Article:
Fruits Basket Collector’s Edition, Vol. 11

By Natsuki Takaya. Released in Japan by Hakusensha, serialized in the magazine Hana to Yume. Released in North America by Yen Press. Translated by Sheldon Drzka.

This is the penultimate omnibus of Fruits Basket, and has most of the things you’d expect to see. Kyo finishes telling Tohru about his past with her mother, and because he hates himself, is really upset that Tohru doesn’t get mad about it. Akito is also dealing with self-hatred, and it’s to Takaya’s credit that the resolution to Akito and Tohru’s talk is not being stabbed with a knife (though admittedly, the crumbling cliff feels VERY deus ex machina, and I could do without the ‘kissing the concussed girl’ too). And of course the curse breaks for everyone, which allows those in couples to hug their loved ones, or those who aren’t in couples to wander the streets alone in tears because I dunno, Takaya is just mean. In any case, it’s Fruits Basket. All the feels are contained within.

Ren has the cover but doesn’t feature in the book personally. Her presence is felt throughout Akito and Tohru’s confrontation, though. Tohru realizes what the reader has, which is that Akito is in many ways similar to the other Sohmas, i.e. she’s dealing with emotional trauma from parental abuse. This doesn’t excuse what she put everyone through, but it does help Tohru to understand why her declaration of “I’m going to break the curse” meant, to Akito, “I’m going to destroy your life”. Tohru is still reeling from Kyo’s “disillusionment”, but more power to her for talking Akito down, and helping her to understand that the paralyzing fear of being rejected is what love is all about. And then there’s that cliff fall, which is *so* ridiculous that Shigure has to ask Akito if Tohru was pushed.

The remainder of the volume has Tohru in the hospital, and Kyo undergoing a huge torrent of abuse because, thanks to Yuki, everyone knows what he said to Tohru right before the accident. This does allow Kyo to attempt to move on from his past, which means confronting his birth father, who is an amazingly awful monster, but who Kyo also now sees as sad and small. It’s one of the better scenes in the book, and shows off that, despite what the rest of the cast has been screaming at him, Kyo has matured. Of course, the best scenes in the book are those where the curse breaks, and we see the aftermath from everyone’s eyes. Kyo and Tohru reuniting and declaring their love for each other is wonderful, but it’s easily topped by realizing that Kyo, despite being hugged, isn’t transforming, and his ripping off his bracelet. Tohru’s face as he does this may be the best panel in all of Fruits Basket.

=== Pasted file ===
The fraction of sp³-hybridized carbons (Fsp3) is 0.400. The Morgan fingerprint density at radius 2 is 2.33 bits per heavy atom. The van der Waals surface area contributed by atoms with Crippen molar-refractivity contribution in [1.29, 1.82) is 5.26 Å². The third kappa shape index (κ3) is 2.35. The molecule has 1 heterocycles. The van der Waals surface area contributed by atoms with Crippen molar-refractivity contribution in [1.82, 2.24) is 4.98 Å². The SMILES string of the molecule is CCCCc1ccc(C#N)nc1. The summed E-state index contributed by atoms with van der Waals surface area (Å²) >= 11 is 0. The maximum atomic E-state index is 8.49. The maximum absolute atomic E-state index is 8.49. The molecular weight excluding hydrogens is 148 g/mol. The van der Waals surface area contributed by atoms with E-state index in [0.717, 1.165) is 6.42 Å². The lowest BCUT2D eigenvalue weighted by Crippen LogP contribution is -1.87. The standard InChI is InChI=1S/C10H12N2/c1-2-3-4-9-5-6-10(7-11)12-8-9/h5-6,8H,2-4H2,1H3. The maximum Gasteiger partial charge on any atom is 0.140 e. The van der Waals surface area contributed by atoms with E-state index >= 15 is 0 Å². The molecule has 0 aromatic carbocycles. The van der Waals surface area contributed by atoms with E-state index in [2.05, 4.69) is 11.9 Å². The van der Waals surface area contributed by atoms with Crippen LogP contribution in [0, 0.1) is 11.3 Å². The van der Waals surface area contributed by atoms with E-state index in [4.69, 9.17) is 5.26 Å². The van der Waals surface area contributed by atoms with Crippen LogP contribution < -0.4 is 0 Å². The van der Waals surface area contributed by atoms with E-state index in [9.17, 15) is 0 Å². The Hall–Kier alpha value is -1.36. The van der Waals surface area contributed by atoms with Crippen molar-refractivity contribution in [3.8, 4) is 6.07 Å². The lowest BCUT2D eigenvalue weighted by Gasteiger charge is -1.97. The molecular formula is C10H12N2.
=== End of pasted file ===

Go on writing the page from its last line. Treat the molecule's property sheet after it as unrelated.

Things aren’t perfect. Aside from the deus cliff machina, Takaya’s side pairings aren’t always developed as they should be, and she relies on the audience connecting dots that she hasn’t actually put into the manga itself. Thus while I like the basic idea of Kureno and Uotani, there’s no real feeling or emotion behind their getting together. (I do agree with his thoughts that he needs to be far away from Akito). Yuki and Machi fares a little better, and certainly she tried to develop it in the later books, but it still feels rushed. I did like the idea of Yuki calling her out to explain the curse, only to have to break right as she arrives. And now we have only one volume left to go, and given there’s only one regular book left to put in it, I expect there should be some extra content included as well. What will it be? Find out next month. In the meantime, still one of the top shoujo manga, despite its faults.

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